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An external view of America and bin Laden

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    Mark Weisbrot of the Guardian newspaper in the UK has published a perspective, Osama bin Laden, cold war veteran, May 3, 2011, on America's war against bin Laden...the War on Terror...and indeed how it was transformed or at least perceived by Muslim nations as a war on Islam. Wiesbrot states that bin Laden's goal "was not to bring down the US empire." Rather,

    "His specific goal was to transform the struggle between the United States and popular aspirations in the Muslim world into a war against Islam, or at least create the impression for many millions of people that this was the case. As we look around the world 10 years after the attack, we can see that he had considerable success in this goal. The United States is occupying Afghanistan and Iraq, bombing Pakistan and Libya, and threatening Iran – all Muslim countries. To a huge part of the Muslim world, it looks like the United States is carrying out a modern-day crusade against them, despite President Obama's assertions to contrary Sunday night.

    "This situation, along with the United States' continued role of supporting the Israeli occupation of the Palestinian territories, pretty much guarantees a steady stream of recruits for any terrorist movement of the kind bin Laden was organising, for the foreseeable future. In that sense, bin Laden was successful.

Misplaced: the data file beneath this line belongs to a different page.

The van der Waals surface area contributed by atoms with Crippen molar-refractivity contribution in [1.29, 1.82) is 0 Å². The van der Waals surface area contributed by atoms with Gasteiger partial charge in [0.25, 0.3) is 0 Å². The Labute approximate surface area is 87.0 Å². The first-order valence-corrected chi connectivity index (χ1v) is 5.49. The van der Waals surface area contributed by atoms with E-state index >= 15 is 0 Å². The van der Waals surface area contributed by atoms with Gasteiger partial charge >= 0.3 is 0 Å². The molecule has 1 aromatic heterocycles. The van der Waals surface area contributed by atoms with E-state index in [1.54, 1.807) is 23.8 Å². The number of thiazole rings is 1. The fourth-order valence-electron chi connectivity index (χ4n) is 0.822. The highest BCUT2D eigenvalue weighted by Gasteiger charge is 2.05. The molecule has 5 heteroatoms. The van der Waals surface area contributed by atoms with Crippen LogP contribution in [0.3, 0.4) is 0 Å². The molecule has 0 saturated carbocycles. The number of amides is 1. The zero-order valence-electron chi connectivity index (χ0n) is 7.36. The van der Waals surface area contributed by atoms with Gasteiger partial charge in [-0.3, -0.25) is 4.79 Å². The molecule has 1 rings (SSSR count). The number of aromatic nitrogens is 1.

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    Weisbrot further points out that an ideological void was left after America's "war against communism" died out in the 1980s, and for the decade of the 1990s, military interventions had to be done on an ad hoc basis, "but this is a weak basis for mobilising public opinion, and, in general, Americans have to be convinced that their own security is at stake in order to acquiesce to most sustained military adventures."

    Then 9/11 changed all that, and the military-industrial machine was re-energized with public support. However, "ironically the killing of bin Laden confirms what the left has maintained since 2001: that the occupation of Afghanistan was not necessary or justified in order to go after bin Laden. The killing of bin Laden was mainly an intelligence operation – the US did not have to invade or occupy Pakistan in order to carry it out. The same would have been true while he was in Afghanistan."

    Indeed as I watched military experts on the various TV news shows yesterday laud the skills of the Navy Seals who undertook the mission, some alluded to the fact that this is the type of military intervention that we might expect more of in the future...quick tactical strikes by highly skilled small forces backed up by a concerted intelligence network.

    Weisbrot's assessment of our war on terror and how we have mobilized giant armies against it rings true.  But as I have said in other posts, I also believe the the path to peace in the Middle East begins in Gaza and the many Palestinian refugee camps where millions of Palestinians have known no other home. Until the West is willing to address that problem seriously instead of superficially, those camps will forever be a breeding ground for more terrorism.